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121 Cards in this Set

  • Front
  • Back

what are the 4 components that go into evidence based practice?

clinical expertise



patient values and preferences



best research evidence



clinical circumstances and setting

what does PICO stand for?

patient, intervention, comparison, outcomes

what are the four sources of best available evidence for EBP?

tradition (lowest), authority, trail and error, scientific method/applicaiton of logical reasoning (highest)

source of best available evidence for EBP that says we've always used __ at our facility and have experiences good outcomes

tradition

source of best available evidence for EBP that Dr. __ states that this leads to the best outcomes

authority

source of best available evidence for EBP that trys a lot of different measures to see if they work

trial and error

source of best available evidence for EBP that uses the systematic thought process of logical reasoning to answer questions and aqurie new knowledge

scientific method

what are the 5 steps to research?

identify the question



design tehs tudy



methods (carry out the design)



analyze and interpret the data



communicate results (leads back to identifying the question)

describe basic vs applied research

basic is used to gain knowledge for its own sake (may lead to applied research questions)



applied is used to solve a clinical problem

what is the important of translation research?

so basic and applied science communicate as well as applied and oragnizational/health systems.

explain experimental vs non-experimental research

experiemental looks for cause and effect relationships (manipulates and controls variables to see effects on outcomes)



nonexperimental uses observation of variables to describe things

describe quantatative vs qualitative research

quantitative: uses objective, numerical data



qualitative: helps you know what the data means

describe the research continuum

descriptive research (describes populations) leads to exploratory research (finds relationships) which leads to experimental research (cause and effect)

what is the difference between primary and secondary literature?

primary: the actual original research article



secondary: summary article, meta-analysis

oversee all research involving human subjects

intstituational review board (IRB)

what are the two governing bodies control IRB's

FDA, DHHS

Which of these are considered "human subjects"?



A: collection of data or specimins that have identifiable information that could be linked back to a specific person



B: collection of data or specimens from individuals that are no longer living



C: collection of data or specimens through interaction or intervention of living animals

A and C are human subjects

which of these would be considered human subject research?



A: research consisting of a clinical trial where the results would be published in teh NEJM



B: planning to hand out evaluations at the end of this session to assess the strengths and weaknesses of my presentation



C: do a research project that i will present to my psychology 101 class only



D: assess parental opinions about breastfeeding which I will present at a national conference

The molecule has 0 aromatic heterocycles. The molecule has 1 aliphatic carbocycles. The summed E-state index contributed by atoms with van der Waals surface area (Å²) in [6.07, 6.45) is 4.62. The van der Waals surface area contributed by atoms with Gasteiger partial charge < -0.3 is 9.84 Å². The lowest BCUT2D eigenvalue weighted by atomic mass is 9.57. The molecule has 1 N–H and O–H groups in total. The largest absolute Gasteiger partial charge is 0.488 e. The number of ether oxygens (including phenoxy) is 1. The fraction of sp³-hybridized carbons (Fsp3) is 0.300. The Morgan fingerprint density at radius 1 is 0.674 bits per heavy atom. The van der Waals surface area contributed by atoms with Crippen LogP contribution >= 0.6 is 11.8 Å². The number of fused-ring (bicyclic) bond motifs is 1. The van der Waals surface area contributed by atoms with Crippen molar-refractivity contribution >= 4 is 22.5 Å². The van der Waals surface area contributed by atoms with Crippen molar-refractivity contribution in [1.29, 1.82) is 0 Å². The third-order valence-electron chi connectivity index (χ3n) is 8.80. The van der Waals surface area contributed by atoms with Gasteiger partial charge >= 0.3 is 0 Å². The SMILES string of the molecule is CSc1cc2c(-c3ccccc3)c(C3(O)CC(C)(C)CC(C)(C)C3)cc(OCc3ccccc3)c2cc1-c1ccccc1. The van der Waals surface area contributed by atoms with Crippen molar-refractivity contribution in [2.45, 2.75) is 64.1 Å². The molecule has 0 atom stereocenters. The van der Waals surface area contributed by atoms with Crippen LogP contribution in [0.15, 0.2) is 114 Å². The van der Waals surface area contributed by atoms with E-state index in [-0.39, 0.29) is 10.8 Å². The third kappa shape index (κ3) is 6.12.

A and D

systematic inversigation designed to develop to contribute to generalizable knowledge

research

what is the definition of a human subject?

a living individual about whom an investigator conducting research obtains data thorugh:



intervention or interaction with an individual


collection of private health information

nazi experimentation, research in US prisions, and the tuskegee experiments all showed a need for __

experimental (human) ethics

what are the three basic principles of the belmont report?

human research must have:


respect for persons (autonomy)


beneficence (do good)


justice (utility)

what does it mean for a study to have autonomy?

consent process



treated as autonomous agents



diminished autonomy requires increased protectoin

when you gather systematic and comprehensive information about proposed research, maximize possible benefits an minimize risks

beneficience

the probability to harm and the severity (magnitude) or harm

risk

what does it mean if a subject has "justice"

individual (fairness in exclusion and inclusion)



social (class burden)

when you weight the risks vs the benefits of the study you are incorporating __

justice

what study looked at whether people would follow authority figures to the point of inflicting pain on people

milgrams study

the probabilty and magnitude of harm or discomfort anticipated in the reserach are not greater in and of themselves than those ordinarily encoutered in daily life or during the performance of routine physical or psychological examinations or test

minimal risks

what are three reasons we use animals in reserach?

allows for use of true 'experimental design'



human safety



cant replicate complex responses that occur with intact multisystem organisms

characterized by controlled manipulation of variables by teh reserachers



reserachers manipulate and control one or more variables and observe the resultant variation in other varables



prmary purpose is to suggest 'cause and effect' relatinships between variables

experimental research

considered the 'gold standard' of resreach providing the greatest degree of confidence in validity of outcome

experimental design

what are the three essential components of experimental research?

randomization, control/intervention groups, mainpulation